Since movie-makers have ensured there’s no avoiding superhero mythology these days, I’ll just embrace it and say that when I receive the annual email telling me it’s time to vote on NHL year-end awards, Ben Parker — you know, Spider-Man’s uncle — always pops in my head saying, “With great power comes great responsibility.”
And as anybody who’s entered the adult portion of their life can tell you, responsibility is stressful.
Like most lucky enough to vote, I agonize over every last name that goes on my ballot. The fun of it really can get buried under the fear you’ve missed an angle or detail.
So before I truly dive into that task, let’s lighten things up and hand out some awards in categories I made up over breakfast. The goal here is to spread some love for guys who may not walk away with actual hardware — though some are definitely in the running — but deserve kudos nonetheless for some kind of achievement this season.
Without further delay, I present a handful of made-up distinctions for guys who are more than welcome to try using them in their next contract negotiation.
Best Bounce-Back Season: Claude Giroux, Philadelphia Flyers
There’s a ton of Masterton and Hart overlap here in a category brimming with candidates. Giroux gets the nod for his willingness to play ball with the Flyers and move to wing at the start of the season so formerly buried centre Sean Couturier could finally star in an offensive role. Bothered by hip and abdominal issues in the recent past, Giroux rebounded from a 58-point campaign last year — his lowest total in a full season since his sophomore showing in 2009-10 — to set a career high with 102.
Best Season By An Old Guy: Zdeno Chara, Boston Bruins
To be eligible for this award, players had to be in their age 35 season or older as determined by the always-awesome hockey-reference.com. And I definitely added bonus points to Chara based on the fact he was one of just two players — along with Minnesota’s Matt Cullen — to turn in a full year in their age 40 season (the big man turned 41 on March 18).
Chara continues to be a smothering presence in his own end. He averaged nearly a minute more of shorthanded ice time per game than any other Bruin and could end the season No. 2 in that category for the entire league. His relationship to rookie D partner Charlie McAvoy is, no doubt, symbiotic, with Chara setting a sage example of how to play the thinking man’s position, while McAvoy’s young legs lug the puck up ice.
This award could easily have gone to likely Vezina winner Pekka Rinne, 35, and the .927 save percentage he put up with Nashville or Joe Thornton, who sustained a knee injury that limited him to 47 contests. The 38-year-old Sharks centre was playing at a 63-point pace.
Best Season in a New Place: Artemi Panarin, Columbus Blue Jackets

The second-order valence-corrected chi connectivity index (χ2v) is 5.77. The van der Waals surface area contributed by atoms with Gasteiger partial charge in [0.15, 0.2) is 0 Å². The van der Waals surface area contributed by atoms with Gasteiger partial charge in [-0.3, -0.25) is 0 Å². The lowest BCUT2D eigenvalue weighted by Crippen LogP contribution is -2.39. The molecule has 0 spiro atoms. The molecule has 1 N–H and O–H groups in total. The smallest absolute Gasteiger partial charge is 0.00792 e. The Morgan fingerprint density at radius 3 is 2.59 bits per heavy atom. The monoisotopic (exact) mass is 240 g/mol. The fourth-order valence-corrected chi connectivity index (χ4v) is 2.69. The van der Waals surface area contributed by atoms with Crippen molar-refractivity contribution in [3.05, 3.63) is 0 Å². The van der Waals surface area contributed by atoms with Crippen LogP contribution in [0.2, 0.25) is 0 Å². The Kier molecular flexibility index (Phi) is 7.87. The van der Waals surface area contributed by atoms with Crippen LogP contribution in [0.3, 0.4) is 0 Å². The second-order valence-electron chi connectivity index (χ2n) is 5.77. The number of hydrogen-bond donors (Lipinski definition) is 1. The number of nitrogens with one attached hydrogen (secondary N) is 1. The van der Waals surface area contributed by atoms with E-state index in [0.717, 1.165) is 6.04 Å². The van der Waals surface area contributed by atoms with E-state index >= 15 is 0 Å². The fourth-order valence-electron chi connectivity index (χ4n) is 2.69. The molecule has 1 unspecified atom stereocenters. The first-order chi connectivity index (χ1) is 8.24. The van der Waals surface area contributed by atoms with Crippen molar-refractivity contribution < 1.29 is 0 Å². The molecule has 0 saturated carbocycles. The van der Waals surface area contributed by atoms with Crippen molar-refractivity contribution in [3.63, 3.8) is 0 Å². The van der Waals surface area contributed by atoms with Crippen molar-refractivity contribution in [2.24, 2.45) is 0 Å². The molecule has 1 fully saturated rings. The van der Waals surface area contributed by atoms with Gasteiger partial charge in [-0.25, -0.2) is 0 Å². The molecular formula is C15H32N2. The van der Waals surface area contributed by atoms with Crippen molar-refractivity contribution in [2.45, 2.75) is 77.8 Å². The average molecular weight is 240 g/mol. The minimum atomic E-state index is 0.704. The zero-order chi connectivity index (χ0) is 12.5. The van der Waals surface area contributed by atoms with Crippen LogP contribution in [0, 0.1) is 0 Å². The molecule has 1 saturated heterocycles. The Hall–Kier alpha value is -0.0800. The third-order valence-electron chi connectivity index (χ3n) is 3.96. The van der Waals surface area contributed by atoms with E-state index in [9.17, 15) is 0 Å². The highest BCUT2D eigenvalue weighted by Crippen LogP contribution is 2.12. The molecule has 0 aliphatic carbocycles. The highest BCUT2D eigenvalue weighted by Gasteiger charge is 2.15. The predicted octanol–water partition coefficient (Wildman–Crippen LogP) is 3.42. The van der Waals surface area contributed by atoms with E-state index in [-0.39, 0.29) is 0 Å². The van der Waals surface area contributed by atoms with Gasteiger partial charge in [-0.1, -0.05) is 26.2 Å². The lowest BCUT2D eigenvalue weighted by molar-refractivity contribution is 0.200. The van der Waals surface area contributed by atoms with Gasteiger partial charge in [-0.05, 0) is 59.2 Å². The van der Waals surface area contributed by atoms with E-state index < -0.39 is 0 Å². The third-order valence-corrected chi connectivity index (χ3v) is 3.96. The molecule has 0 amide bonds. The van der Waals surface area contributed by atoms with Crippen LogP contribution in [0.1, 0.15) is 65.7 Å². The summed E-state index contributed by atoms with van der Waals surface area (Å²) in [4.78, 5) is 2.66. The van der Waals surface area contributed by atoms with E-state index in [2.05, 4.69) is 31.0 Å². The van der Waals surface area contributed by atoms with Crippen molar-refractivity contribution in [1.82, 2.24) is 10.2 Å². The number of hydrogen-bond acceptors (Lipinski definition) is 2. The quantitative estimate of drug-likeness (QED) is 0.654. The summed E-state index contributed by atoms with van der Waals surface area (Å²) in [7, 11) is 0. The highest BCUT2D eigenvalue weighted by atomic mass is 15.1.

We could put half the Vegas Golden Knights team down here, so let’s just acknowledge that crazy scene and agree to limit this category to players not on the best expansion team in the history of sports.
Panarin was acquired by Columbus after two wonderful seasons in Chicago and promptly put up more points in Ohio than he did playing alongside Patrick Kane with the Blackhawks. The Russian’s 82 points represent a new franchise high for the Blue Jackets and Panarin is a big reason why Columbus is a team to keep an eye on as the post-season kicks off.
The Montreal Canadiens’ miserable season really started in earnest when the club couldn’t come to terms with Alexander Radulov on a new contract and he signed with the Dallas Stars. Putting a guy with his talent and passion on a team with Tyler Seguin and Jamie Benn worked out as well as you’d expect, with Radulov setting career highs in goals (27), assists (45) and points (72).
Arizona goalie Antti Raanta, who started the year battling injuries and finished by signing a new three-year deal with the Coyotes, posted a 16-5-4 record in the 2018 portion of this season to go along with a sparkling .942 save percentage over the same stretch.
Biggest Breakthrough Season (for a non-rookie or sophomore): William Karlsson, Vegas Golden Knights
There are two types of people in this category: Those who made a good-to-great leap and those who came from nowhere to suddenly become players.
Karlsson fits squarely in the latter. He had 15 goals the past two seasons combined and he’s got nearly triple that amount in his maiden voyage with the Golden Knights — only Alex Ovechkin and Patrik Laine have more tallies than Karlsson’s 43. In a positively unfathomable season in Vegas, the Swede’s scoring exploits has to be the lead story.
Nathan MacKinnon is playing in the most critical game of the weekend and if he has a big Saturday night against the St. Louis Blues with a playoff spot on the line, he could wind up with the best points-per-game mark in the league.
Best Half Season: Ryan Ellis, Nashville Predators
This award is limited to guys who, for whatever reason, were limited to 50 games or fewer. After returning from off-season knee surgery on Jan. 2, Ellis made an already-loaded Nashville defence corps so much better with his smart defensive play and by producing offence at a 0.74 points-per-game clip — a mark that bests all but nine blue-liners in the league, including teammates Roman Josi and P.K. Subban.
Florida Panthers goalie Roberto Luongo, who was troubled by a groin injury earlier in the season, entered the final weekend of play with a .929 save percentage that represented the second-best mark of his entire remarkable career.
Also, Kings centre Jeff Carter has scored at a 41-goal pace in 26 games.